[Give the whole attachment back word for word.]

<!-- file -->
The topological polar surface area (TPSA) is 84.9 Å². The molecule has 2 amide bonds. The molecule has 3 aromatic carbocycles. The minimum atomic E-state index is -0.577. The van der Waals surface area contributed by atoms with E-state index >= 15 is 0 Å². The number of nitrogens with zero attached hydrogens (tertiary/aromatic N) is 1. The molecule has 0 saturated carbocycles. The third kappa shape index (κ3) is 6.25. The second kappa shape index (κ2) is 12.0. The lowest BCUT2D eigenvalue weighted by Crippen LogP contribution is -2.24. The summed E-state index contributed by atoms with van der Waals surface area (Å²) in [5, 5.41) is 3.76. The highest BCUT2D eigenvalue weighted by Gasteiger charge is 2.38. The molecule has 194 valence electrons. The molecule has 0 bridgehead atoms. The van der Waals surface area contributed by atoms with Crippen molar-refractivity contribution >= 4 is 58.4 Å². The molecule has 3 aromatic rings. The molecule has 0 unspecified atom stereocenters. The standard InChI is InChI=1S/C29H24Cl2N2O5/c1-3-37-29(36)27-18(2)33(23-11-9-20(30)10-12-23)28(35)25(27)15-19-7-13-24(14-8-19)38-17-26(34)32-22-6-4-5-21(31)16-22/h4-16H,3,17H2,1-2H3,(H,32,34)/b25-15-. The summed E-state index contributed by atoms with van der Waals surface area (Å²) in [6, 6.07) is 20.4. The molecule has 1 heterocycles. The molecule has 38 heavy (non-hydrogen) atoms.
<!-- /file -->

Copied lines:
The topological polar surface area (TPSA) is 84.9 Å². The molecule has 2 amide bonds. The molecule has 3 aromatic carbocycles. The minimum atomic E-state index is -0.577. The van der Waals surface area contributed by atoms with E-state index >= 15 is 0 Å². The number of nitrogens with zero attached hydrogens (tertiary/aromatic N) is 1. The molecule has 0 saturated carbocycles. The third kappa shape index (κ3) is 6.25. The second kappa shape index (κ2) is 12.0. The lowest BCUT2D eigenvalue weighted by Crippen LogP contribution is -2.24. The summed E-state index contributed by atoms with van der Waals surface area (Å²) in [5, 5.41) is 3.76. The highest BCUT2D eigenvalue weighted by Gasteiger charge is 2.38. The molecule has 194 valence electrons. The molecule has 0 bridgehead atoms. The van der Waals surface area contributed by atoms with Crippen molar-refractivity contribution >= 4 is 58.4 Å². The molecule has 3 aromatic rings. The molecule has 0 unspecified atom stereocenters. The standard InChI is InChI=1S/C29H24Cl2N2O5/c1-3-37-29(36)27-18(2)33(23-11-9-20(30)10-12-23)28(35)25(27)15-19-7-13-24(14-8-19)38-17-26(34)32-22-6-4-5-21(31)16-22/h4-16H,3,17H2,1-2H3,(H,32,34)/b25-15-. The summed E-state index contributed by atoms with van der Waals surface area (Å²) in [6, 6.07) is 20.4. The molecule has 1 heterocycles. The molecule has 38 heavy (non-hydrogen) atoms.